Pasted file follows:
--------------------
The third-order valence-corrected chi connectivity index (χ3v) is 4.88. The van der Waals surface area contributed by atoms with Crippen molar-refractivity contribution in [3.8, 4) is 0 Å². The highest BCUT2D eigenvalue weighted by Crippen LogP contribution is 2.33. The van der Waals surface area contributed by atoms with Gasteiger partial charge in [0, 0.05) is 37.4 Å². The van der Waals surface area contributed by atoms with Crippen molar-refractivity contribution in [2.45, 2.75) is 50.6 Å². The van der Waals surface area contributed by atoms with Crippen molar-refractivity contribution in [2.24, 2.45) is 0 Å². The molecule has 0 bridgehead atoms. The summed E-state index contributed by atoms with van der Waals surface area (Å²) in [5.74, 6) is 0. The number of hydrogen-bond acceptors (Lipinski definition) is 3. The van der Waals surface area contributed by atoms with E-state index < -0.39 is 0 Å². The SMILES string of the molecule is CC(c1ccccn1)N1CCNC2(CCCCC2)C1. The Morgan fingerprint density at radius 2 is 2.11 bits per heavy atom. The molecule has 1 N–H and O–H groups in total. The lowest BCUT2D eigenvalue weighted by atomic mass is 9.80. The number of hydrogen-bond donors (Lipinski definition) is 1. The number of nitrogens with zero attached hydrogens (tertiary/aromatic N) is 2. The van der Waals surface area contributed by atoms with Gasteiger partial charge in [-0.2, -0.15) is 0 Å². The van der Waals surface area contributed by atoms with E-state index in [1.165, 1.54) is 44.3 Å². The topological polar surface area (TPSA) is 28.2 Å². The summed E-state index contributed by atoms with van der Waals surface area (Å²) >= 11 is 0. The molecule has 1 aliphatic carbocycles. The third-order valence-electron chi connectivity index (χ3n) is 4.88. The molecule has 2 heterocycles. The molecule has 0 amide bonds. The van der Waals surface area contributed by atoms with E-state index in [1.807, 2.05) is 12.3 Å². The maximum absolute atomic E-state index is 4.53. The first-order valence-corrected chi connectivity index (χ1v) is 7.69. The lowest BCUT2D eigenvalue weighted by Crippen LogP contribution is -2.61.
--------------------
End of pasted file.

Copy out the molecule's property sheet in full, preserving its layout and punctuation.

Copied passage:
The third-order valence-corrected chi connectivity index (χ3v) is 4.88. The van der Waals surface area contributed by atoms with Crippen molar-refractivity contribution in [3.8, 4) is 0 Å². The highest BCUT2D eigenvalue weighted by Crippen LogP contribution is 2.33. The van der Waals surface area contributed by atoms with Gasteiger partial charge in [0, 0.05) is 37.4 Å². The van der Waals surface area contributed by atoms with Crippen molar-refractivity contribution in [2.45, 2.75) is 50.6 Å². The van der Waals surface area contributed by atoms with Crippen molar-refractivity contribution in [2.24, 2.45) is 0 Å². The molecule has 0 bridgehead atoms. The summed E-state index contributed by atoms with van der Waals surface area (Å²) in [5.74, 6) is 0. The number of hydrogen-bond acceptors (Lipinski definition) is 3. The van der Waals surface area contributed by atoms with E-state index < -0.39 is 0 Å². The SMILES string of the molecule is CC(c1ccccn1)N1CCNC2(CCCCC2)C1. The Morgan fingerprint density at radius 2 is 2.11 bits per heavy atom. The molecule has 1 N–H and O–H groups in total. The lowest BCUT2D eigenvalue weighted by atomic mass is 9.80. The number of hydrogen-bond donors (Lipinski definition) is 1. The number of nitrogens with zero attached hydrogens (tertiary/aromatic N) is 2. The van der Waals surface area contributed by atoms with Gasteiger partial charge in [-0.2, -0.15) is 0 Å². The van der Waals surface area contributed by atoms with E-state index in [1.165, 1.54) is 44.3 Å². The topological polar surface area (TPSA) is 28.2 Å². The summed E-state index contributed by atoms with van der Waals surface area (Å²) >= 11 is 0. The molecule has 1 aliphatic carbocycles. The third-order valence-electron chi connectivity index (χ3n) is 4.88. The molecule has 2 heterocycles. The molecule has 0 amide bonds. The van der Waals surface area contributed by atoms with E-state index in [1.807, 2.05) is 12.3 Å². The maximum absolute atomic E-state index is 4.53. The first-order valence-corrected chi connectivity index (χ1v) is 7.69. The lowest BCUT2D eigenvalue weighted by Crippen LogP contribution is -2.61.